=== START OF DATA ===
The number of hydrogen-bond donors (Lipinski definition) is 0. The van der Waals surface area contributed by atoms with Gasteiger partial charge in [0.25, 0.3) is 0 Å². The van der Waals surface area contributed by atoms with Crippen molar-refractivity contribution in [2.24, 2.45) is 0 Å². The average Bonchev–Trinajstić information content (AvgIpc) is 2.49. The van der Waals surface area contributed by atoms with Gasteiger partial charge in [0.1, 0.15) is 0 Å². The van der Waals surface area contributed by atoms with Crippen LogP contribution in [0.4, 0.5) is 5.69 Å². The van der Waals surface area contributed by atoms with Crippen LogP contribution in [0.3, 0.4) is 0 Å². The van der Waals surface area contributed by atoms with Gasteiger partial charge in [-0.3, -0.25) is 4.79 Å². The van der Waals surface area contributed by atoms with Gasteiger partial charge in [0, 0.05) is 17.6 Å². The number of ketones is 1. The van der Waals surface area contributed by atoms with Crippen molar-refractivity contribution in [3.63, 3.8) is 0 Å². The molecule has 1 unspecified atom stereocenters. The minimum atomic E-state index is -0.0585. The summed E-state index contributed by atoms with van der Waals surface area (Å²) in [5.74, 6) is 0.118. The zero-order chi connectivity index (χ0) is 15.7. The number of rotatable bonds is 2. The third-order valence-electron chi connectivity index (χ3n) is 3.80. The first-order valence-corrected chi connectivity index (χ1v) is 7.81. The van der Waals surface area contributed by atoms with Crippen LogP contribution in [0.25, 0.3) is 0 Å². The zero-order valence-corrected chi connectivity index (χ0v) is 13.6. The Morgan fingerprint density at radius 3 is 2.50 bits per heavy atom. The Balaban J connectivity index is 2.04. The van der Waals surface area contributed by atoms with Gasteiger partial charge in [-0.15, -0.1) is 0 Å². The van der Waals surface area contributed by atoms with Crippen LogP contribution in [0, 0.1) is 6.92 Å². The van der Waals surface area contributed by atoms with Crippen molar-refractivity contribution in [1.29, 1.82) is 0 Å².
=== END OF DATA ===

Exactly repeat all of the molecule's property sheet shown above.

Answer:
The number of hydrogen-bond donors (Lipinski definition) is 0. The van der Waals surface area contributed by atoms with Gasteiger partial charge in [0.25, 0.3) is 0 Å². The van der Waals surface area contributed by atoms with Crippen molar-refractivity contribution in [2.24, 2.45) is 0 Å². The average Bonchev–Trinajstić information content (AvgIpc) is 2.49. The van der Waals surface area contributed by atoms with Gasteiger partial charge in [0.1, 0.15) is 0 Å². The van der Waals surface area contributed by atoms with Crippen LogP contribution in [0.4, 0.5) is 5.69 Å². The van der Waals surface area contributed by atoms with Crippen LogP contribution in [0.3, 0.4) is 0 Å². The van der Waals surface area contributed by atoms with Gasteiger partial charge in [-0.3, -0.25) is 4.79 Å². The van der Waals surface area contributed by atoms with Gasteiger partial charge in [0, 0.05) is 17.6 Å². The number of ketones is 1. The van der Waals surface area contributed by atoms with Crippen molar-refractivity contribution in [3.63, 3.8) is 0 Å². The molecule has 1 unspecified atom stereocenters. The minimum atomic E-state index is -0.0585. The summed E-state index contributed by atoms with van der Waals surface area (Å²) in [5.74, 6) is 0.118. The zero-order chi connectivity index (χ0) is 15.7. The number of rotatable bonds is 2. The third-order valence-electron chi connectivity index (χ3n) is 3.80. The first-order valence-corrected chi connectivity index (χ1v) is 7.81. The van der Waals surface area contributed by atoms with Crippen LogP contribution in [0.25, 0.3) is 0 Å². The zero-order valence-corrected chi connectivity index (χ0v) is 13.6. The Morgan fingerprint density at radius 3 is 2.50 bits per heavy atom. The Balaban J connectivity index is 2.04. The van der Waals surface area contributed by atoms with Gasteiger partial charge in [-0.15, -0.1) is 0 Å². The van der Waals surface area contributed by atoms with Crippen LogP contribution in [0, 0.1) is 6.92 Å². The van der Waals surface area contributed by atoms with Crippen molar-refractivity contribution in [1.29, 1.82) is 0 Å².